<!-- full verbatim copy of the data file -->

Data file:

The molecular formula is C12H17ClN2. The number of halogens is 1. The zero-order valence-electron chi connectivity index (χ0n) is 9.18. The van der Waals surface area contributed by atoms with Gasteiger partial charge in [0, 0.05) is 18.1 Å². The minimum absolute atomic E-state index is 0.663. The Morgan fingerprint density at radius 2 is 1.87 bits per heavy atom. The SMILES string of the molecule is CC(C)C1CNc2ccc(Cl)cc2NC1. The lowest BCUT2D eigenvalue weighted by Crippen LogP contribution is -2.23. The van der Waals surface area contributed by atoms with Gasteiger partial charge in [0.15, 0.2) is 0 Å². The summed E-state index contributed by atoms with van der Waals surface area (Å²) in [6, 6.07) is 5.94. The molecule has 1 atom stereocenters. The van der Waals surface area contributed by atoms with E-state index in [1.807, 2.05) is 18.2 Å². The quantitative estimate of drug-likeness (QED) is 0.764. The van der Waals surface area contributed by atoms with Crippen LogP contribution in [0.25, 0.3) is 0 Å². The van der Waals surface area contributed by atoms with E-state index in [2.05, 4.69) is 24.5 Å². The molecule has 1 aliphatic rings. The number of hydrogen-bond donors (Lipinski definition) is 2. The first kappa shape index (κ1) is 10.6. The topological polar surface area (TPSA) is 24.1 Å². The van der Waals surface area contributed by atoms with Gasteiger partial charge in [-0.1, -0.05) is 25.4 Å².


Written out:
The molecular formula is C12H17ClN2. The number of halogens is 1. The zero-order valence-electron chi connectivity index (χ0n) is 9.18. The van der Waals surface area contributed by atoms with Gasteiger partial charge in [0, 0.05) is 18.1 Å². The minimum absolute atomic E-state index is 0.663. The Morgan fingerprint density at radius 2 is 1.87 bits per heavy atom. The SMILES string of the molecule is CC(C)C1CNc2ccc(Cl)cc2NC1. The lowest BCUT2D eigenvalue weighted by Crippen LogP contribution is -2.23. The van der Waals surface area contributed by atoms with Gasteiger partial charge in [0.15, 0.2) is 0 Å². The summed E-state index contributed by atoms with van der Waals surface area (Å²) in [6, 6.07) is 5.94. The molecule has 1 atom stereocenters. The van der Waals surface area contributed by atoms with E-state index in [1.807, 2.05) is 18.2 Å². The quantitative estimate of drug-likeness (QED) is 0.764. The van der Waals surface area contributed by atoms with Crippen LogP contribution in [0.25, 0.3) is 0 Å². The van der Waals surface area contributed by atoms with E-state index in [2.05, 4.69) is 24.5 Å². The molecule has 1 aliphatic rings. The number of hydrogen-bond donors (Lipinski definition) is 2. The first kappa shape index (κ1) is 10.6. The topological polar surface area (TPSA) is 24.1 Å². The van der Waals surface area contributed by atoms with Gasteiger partial charge in [-0.1, -0.05) is 25.4 Å².